Japanese group wants to sell livers of toxic fish to diners

Prefectural government officials here are seeking permission to serve a delicacy they say will tantalize taste buds and bring in tourists. But restaurant operators across Japan say the plan could end up killing diners.

torafugu.pufferfishSaga Prefecture on the southern island of Kyushu has, according to The Asahi Shimbun, asked the health ministry to lift a ban on serving the liver of “torafugu,” the tiger pufferfish that carries a poison that is 1,000 times as toxic as potassium cyanide.

Prefectural officials say they have found a cultivation method and safety test system that can ensure the safety of pufferfish liver served at restaurants that meet certain conditions.

A nationwide association of 1,800 pufferfish restaurant owners and others disagree with that claim.

“If the prefecture’s proposal is approved, many consumers will mistakenly believe that pufferfish liver is safe to eat, resulting in more accidents,” said Yuichi Makita, 63, vice chairman of the association. “There is no absolute guarantee of safety.”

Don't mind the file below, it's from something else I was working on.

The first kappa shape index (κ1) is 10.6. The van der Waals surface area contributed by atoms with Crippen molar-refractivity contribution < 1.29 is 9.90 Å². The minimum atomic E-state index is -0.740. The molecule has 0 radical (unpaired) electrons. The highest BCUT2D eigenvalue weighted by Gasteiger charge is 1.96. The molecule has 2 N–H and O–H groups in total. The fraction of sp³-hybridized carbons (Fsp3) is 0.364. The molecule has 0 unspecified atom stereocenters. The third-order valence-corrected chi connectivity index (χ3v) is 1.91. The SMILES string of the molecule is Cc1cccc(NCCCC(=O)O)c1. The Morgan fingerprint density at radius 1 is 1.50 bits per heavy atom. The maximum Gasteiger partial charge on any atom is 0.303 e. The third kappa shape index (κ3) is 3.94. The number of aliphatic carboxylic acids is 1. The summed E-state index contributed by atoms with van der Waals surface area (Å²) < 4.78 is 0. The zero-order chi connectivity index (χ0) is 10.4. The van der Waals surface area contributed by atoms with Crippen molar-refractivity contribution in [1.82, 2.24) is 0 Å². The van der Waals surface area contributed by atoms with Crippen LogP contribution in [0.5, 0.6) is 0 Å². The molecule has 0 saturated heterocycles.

An expert panel on natural toxins and mycotoxins of the Food Safety Commission held a meeting on May 20 to discuss the prefecture’s proposal.

Food experts and biologists asked various questions, such as the reliability of the methodology to check the toxicity of the farmed pufferfish.

The commission is expected to decide on the proposal within a year.

The toxin of pufferfish is known as tetrodotoxin, and it is contained in the liver, ovaries and other organs, as well as in the skin and muscles.

Between 2006 and 2015, 356 people became ill after consuming pufferfish poison, and 10 of them died.

On May 24, eight people, including a restaurant manager, were arrested by Osaka prefectural police on suspicion of serving the liver of farmed torafugu, a violation of the Food Sanitation Law.

Osamu Arakawa, a professor of aquatic food hygienics at Nagasaki University who is familiar with pufferfish poison, said the toxin is produced from bacilli in seawater.

The toxic substance becomes concentrated in the bodies of pufferfish, which eat poisonous starfish and snails, he said. The possibility of the toxin accumulating in the fish through other channels has also been pointed out.

But a research team from Nagasaki University has surveyed 10,000 pufferfish raised with nontoxic food and confirmed that all of them were not poisonous.